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So, without proof or citation, I often see that the Coherence Principle by de Finetti does not hold with Frequentist statistics. It is pretty easy to create examples of this fact. The exception would be where the Frequentist and the Bayesian results map to the same values everywhere.

Can someone cite a proof for me, or provide one as the general case? I have looked and failed to find one in the literature.

EDIT Proof that if I were to gamble that $\mu\ge{5}$ and construct the odds using a Frequentist method, then there would exist cases where a Dutch Book could be constructed. That would except the case where the Bayesian and Frequentist solution map to the same answer.

As to how do you apply coherence to Frequentist statistics, you don't. However, econometrics does. Finance is almost purely a Frequentist discussion. Less than one percent of finance articles are Bayesian and they usually cover side cases. Models like Black-Scholes, aside from being problem-ridden, are also Frequentist in construction.

I can show that in my specific case, there will arise cases where a Dutch Book can be constructed. What I was hoping for was a general proof.

I had assumed the fact that the Dutch Book Theorem does not hold in finance was probably not a problem in real-world activity, but I am pretty certain that I was wrong.

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  • $\begingroup$ A proof of what exactly? $\endgroup$ – Richard Hardy Jun 12 '20 at 20:24
  • $\begingroup$ "I often see..." Where does this statement come from? How do you apply coherence in frequentist statistics? $\endgroup$ – Sextus Empiricus Jun 12 '20 at 20:44
  • $\begingroup$ Some months ago I raised a technical objection to your view on the extreme fat tailedness of the distribution of stock returns. I explained (by referring to the trading rules at major stock exchanges and perhaps other issues -- this was so long ago I cannot remember) why stock returns cannot have such fat tails. But I never got a notification that you responded. I wonder if I just missed it, or did you not respond? If the latter, I am curious to hear your opinion on my criticism of your view. $\endgroup$ – Richard Hardy Jun 13 '20 at 7:31
  • $\begingroup$ Proof that if I were to gamble that μ≥5 and construct the odds using a Frequentist method, then there would exist cases where a Dutch Book could be constructed. Frequentist and Bayesian methods make conditional probability statements (like percentage coverage intervals) based on different conditions. Both of them can be Dutch booked depending on how you set up the gamble and determine performance. $\endgroup$ – Sextus Empiricus Jun 13 '20 at 13:30
  • $\begingroup$ @RichardHardy I remember you objecting. What I do not remember is if I edited the answer or not. I had a period where I was quite sick and, simultaneously, busy. I will go backward and try and find it. $\endgroup$ – Dave Harris Jun 13 '20 at 19:21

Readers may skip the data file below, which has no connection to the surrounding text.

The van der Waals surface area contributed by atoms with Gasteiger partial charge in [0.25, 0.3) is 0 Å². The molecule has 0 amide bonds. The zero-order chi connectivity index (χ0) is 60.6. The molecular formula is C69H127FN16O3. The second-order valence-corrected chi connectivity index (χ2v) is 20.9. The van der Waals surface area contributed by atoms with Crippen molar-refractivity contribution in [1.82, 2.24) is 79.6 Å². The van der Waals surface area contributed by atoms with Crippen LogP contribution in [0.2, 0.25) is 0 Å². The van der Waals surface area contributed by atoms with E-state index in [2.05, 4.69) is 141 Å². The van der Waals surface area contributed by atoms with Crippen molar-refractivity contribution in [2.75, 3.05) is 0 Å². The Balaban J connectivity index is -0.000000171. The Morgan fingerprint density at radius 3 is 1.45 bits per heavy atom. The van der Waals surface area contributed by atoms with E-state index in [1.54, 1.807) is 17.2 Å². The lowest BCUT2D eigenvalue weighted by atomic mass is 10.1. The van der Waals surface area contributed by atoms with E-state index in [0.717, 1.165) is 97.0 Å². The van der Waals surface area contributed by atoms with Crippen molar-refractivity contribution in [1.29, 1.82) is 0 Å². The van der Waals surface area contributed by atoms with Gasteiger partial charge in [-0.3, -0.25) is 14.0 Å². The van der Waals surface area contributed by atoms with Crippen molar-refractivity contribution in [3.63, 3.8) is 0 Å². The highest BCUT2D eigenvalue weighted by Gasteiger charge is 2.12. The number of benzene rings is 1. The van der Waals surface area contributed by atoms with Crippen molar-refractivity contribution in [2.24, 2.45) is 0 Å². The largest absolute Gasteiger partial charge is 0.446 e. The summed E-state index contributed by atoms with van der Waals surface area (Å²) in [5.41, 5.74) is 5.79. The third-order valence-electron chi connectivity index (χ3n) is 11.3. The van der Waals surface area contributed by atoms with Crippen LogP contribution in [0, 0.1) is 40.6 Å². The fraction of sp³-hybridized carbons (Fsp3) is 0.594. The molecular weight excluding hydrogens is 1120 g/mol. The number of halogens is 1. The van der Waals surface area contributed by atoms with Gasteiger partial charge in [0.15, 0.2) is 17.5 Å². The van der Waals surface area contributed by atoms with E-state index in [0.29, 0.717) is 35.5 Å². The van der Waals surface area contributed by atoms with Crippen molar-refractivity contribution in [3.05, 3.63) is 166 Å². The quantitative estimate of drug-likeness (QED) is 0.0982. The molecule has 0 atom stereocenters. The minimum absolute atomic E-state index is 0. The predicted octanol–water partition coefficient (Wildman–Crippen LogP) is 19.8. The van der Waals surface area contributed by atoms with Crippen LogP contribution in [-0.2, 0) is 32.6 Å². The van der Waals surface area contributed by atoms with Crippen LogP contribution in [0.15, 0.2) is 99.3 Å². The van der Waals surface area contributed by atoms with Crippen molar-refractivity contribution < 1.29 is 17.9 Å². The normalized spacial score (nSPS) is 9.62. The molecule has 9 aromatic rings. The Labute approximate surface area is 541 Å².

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Savage has a result about any procedure for making decisions under uncertainty that satisfied a set of reasonable-looking conditions including coherence. He showed it implied the existence of finitely-additive beliefs over events and linear utilities over states of nature. There's a description here

If you have well-defined priors over everything in the world I don't think it's controversial that you would update them using Bayes' Theorem, so this gets basically at the same point that non-Bayesian inference must fail to be coherent.

The 'Dutch Book' argument is related but slightly different: it says that if you identify degrees of belief in uncertain statements with willingness to take certain bets, and if the degrees of belief aren't Bayesian probabilities, someone can find a set of bets you will accept that has negative value with probability 1 and take all your money.

The problem with the Dutch Book argument is that it assumes everyone should always be willing to take one or other side of every offered bet. Since they clearly aren't, the claim that they rationally must be is a hard sell, and one can argue that the whole problem is an artifact of identifying degrees of belief with willingness to bet. That's combined with the lack of any real evidence that frequentists are subject to Dutch Book tricks to siphon away all their money.

If you regard the betting part of the argument as just a metaphor and not really about betting or money you are basically back at Savage's argument.

Savage's argument is, I think, regarded as more persuasive, at least in an ideal sense. The reason it doesn't convince people that Bayesian statistics is the only way in practice, is that it assumes you are already able to make coherent decisions over all possible events (in order to have coherent priors). In that case you wouldn't need Bayesian statistics, you'd naturally just update your beliefs properly. Perfectly rational beings would automatically be Bayesian, but it doesn't necessarily follow that the best strategy for imperfect humans is to try to do formal Bayesian inference. It's a plausible supporting argument, but the proof isn't as airtight as people sometimes argue.

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